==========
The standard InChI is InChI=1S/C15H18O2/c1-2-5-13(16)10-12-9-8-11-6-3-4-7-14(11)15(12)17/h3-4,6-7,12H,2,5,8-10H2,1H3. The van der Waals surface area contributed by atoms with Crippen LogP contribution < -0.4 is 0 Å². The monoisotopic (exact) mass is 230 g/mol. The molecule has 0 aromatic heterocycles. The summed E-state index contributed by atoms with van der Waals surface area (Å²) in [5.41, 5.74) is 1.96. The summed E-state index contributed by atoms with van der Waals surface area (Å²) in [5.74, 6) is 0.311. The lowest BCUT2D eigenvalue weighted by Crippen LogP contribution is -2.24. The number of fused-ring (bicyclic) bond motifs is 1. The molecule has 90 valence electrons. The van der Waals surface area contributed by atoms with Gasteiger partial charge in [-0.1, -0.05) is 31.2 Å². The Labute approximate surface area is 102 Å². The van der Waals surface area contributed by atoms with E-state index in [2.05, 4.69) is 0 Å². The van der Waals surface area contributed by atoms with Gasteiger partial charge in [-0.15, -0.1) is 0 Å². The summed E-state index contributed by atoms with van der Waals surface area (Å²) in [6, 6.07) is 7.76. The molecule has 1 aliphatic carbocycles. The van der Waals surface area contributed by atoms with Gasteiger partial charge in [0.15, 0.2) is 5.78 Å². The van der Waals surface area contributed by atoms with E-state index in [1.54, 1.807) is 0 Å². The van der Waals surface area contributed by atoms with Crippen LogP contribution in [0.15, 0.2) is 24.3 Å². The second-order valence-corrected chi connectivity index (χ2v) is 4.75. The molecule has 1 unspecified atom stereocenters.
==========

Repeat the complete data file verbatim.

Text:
The standard InChI is InChI=1S/C15H18O2/c1-2-5-13(16)10-12-9-8-11-6-3-4-7-14(11)15(12)17/h3-4,6-7,12H,2,5,8-10H2,1H3. The van der Waals surface area contributed by atoms with Crippen LogP contribution < -0.4 is 0 Å². The monoisotopic (exact) mass is 230 g/mol. The molecule has 0 aromatic heterocycles. The summed E-state index contributed by atoms with van der Waals surface area (Å²) in [5.41, 5.74) is 1.96. The summed E-state index contributed by atoms with van der Waals surface area (Å²) in [5.74, 6) is 0.311. The lowest BCUT2D eigenvalue weighted by Crippen LogP contribution is -2.24. The number of fused-ring (bicyclic) bond motifs is 1. The molecule has 90 valence electrons. The van der Waals surface area contributed by atoms with Gasteiger partial charge in [-0.1, -0.05) is 31.2 Å². The Labute approximate surface area is 102 Å². The van der Waals surface area contributed by atoms with E-state index in [2.05, 4.69) is 0 Å². The van der Waals surface area contributed by atoms with Gasteiger partial charge in [-0.15, -0.1) is 0 Å². The summed E-state index contributed by atoms with van der Waals surface area (Å²) in [6, 6.07) is 7.76. The molecule has 1 aliphatic carbocycles. The van der Waals surface area contributed by atoms with Gasteiger partial charge in [0.15, 0.2) is 5.78 Å². The van der Waals surface area contributed by atoms with E-state index in [1.54, 1.807) is 0 Å². The van der Waals surface area contributed by atoms with Crippen LogP contribution in [0.15, 0.2) is 24.3 Å². The second-order valence-corrected chi connectivity index (χ2v) is 4.75. The molecule has 1 unspecified atom stereocenters.